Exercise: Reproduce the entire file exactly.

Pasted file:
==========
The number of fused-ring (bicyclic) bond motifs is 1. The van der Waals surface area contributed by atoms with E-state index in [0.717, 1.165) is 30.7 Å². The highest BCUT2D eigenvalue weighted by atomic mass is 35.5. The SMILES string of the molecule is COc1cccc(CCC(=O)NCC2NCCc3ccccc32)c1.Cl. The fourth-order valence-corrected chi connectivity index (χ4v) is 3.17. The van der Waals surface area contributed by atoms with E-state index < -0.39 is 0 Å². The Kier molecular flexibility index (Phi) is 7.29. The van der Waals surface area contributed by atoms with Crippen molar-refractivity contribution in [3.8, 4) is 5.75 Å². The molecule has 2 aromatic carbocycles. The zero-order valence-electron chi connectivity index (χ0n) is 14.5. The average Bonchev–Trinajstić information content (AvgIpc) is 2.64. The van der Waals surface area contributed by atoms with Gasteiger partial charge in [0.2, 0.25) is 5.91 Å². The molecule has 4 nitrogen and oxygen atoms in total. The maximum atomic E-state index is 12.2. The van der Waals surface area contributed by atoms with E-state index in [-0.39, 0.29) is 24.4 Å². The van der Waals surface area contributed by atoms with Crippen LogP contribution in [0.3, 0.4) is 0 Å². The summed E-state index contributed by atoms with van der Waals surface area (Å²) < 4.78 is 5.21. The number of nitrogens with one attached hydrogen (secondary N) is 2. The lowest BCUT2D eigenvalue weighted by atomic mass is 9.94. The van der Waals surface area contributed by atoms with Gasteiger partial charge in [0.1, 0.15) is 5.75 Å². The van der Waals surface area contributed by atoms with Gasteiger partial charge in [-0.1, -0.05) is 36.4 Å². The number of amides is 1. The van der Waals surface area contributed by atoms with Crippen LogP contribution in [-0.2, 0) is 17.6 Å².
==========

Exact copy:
The number of fused-ring (bicyclic) bond motifs is 1. The van der Waals surface area contributed by atoms with E-state index in [0.717, 1.165) is 30.7 Å². The highest BCUT2D eigenvalue weighted by atomic mass is 35.5. The SMILES string of the molecule is COc1cccc(CCC(=O)NCC2NCCc3ccccc32)c1.Cl. The fourth-order valence-corrected chi connectivity index (χ4v) is 3.17. The van der Waals surface area contributed by atoms with E-state index < -0.39 is 0 Å². The Kier molecular flexibility index (Phi) is 7.29. The van der Waals surface area contributed by atoms with Crippen molar-refractivity contribution in [3.8, 4) is 5.75 Å². The molecule has 2 aromatic carbocycles. The zero-order valence-electron chi connectivity index (χ0n) is 14.5. The average Bonchev–Trinajstić information content (AvgIpc) is 2.64. The van der Waals surface area contributed by atoms with Gasteiger partial charge in [0.2, 0.25) is 5.91 Å². The molecule has 4 nitrogen and oxygen atoms in total. The maximum atomic E-state index is 12.2. The van der Waals surface area contributed by atoms with E-state index in [-0.39, 0.29) is 24.4 Å². The van der Waals surface area contributed by atoms with Crippen LogP contribution in [0.3, 0.4) is 0 Å². The summed E-state index contributed by atoms with van der Waals surface area (Å²) < 4.78 is 5.21. The number of nitrogens with one attached hydrogen (secondary N) is 2. The lowest BCUT2D eigenvalue weighted by atomic mass is 9.94. The van der Waals surface area contributed by atoms with Gasteiger partial charge in [0.1, 0.15) is 5.75 Å². The van der Waals surface area contributed by atoms with Gasteiger partial charge in [-0.1, -0.05) is 36.4 Å². The number of amides is 1. The van der Waals surface area contributed by atoms with Crippen LogP contribution in [-0.2, 0) is 17.6 Å².